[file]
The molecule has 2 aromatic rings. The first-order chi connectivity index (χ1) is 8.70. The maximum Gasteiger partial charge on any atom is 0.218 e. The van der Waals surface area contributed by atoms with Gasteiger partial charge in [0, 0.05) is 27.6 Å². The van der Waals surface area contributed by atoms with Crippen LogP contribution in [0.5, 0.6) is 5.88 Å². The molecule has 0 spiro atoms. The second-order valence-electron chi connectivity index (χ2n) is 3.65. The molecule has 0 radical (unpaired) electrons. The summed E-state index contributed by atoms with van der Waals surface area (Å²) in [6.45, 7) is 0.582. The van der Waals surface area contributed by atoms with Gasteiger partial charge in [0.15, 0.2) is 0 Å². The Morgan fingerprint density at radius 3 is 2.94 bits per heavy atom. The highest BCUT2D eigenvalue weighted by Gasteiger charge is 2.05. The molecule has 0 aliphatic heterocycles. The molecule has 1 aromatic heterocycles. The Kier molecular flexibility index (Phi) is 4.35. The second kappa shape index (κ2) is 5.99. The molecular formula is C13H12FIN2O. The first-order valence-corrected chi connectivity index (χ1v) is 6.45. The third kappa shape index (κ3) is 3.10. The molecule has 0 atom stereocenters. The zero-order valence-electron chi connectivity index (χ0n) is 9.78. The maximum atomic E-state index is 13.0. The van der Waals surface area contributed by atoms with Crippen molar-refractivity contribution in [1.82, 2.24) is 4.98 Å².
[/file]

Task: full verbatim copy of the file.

The molecule has 2 aromatic rings. The first-order chi connectivity index (χ1) is 8.70. The maximum Gasteiger partial charge on any atom is 0.218 e. The van der Waals surface area contributed by atoms with Gasteiger partial charge in [0, 0.05) is 27.6 Å². The van der Waals surface area contributed by atoms with Crippen LogP contribution in [0.5, 0.6) is 5.88 Å². The molecule has 0 spiro atoms. The second-order valence-electron chi connectivity index (χ2n) is 3.65. The molecule has 0 radical (unpaired) electrons. The summed E-state index contributed by atoms with van der Waals surface area (Å²) in [6.45, 7) is 0.582. The van der Waals surface area contributed by atoms with Gasteiger partial charge in [0.15, 0.2) is 0 Å². The Morgan fingerprint density at radius 3 is 2.94 bits per heavy atom. The highest BCUT2D eigenvalue weighted by Gasteiger charge is 2.05. The molecule has 0 aliphatic heterocycles. The molecule has 1 aromatic heterocycles. The Kier molecular flexibility index (Phi) is 4.35. The second kappa shape index (κ2) is 5.99. The molecular formula is C13H12FIN2O. The first-order valence-corrected chi connectivity index (χ1v) is 6.45. The third kappa shape index (κ3) is 3.10. The molecule has 0 atom stereocenters. The zero-order valence-electron chi connectivity index (χ0n) is 9.78. The maximum atomic E-state index is 13.0. The van der Waals surface area contributed by atoms with Crippen molar-refractivity contribution in [1.82, 2.24) is 4.98 Å².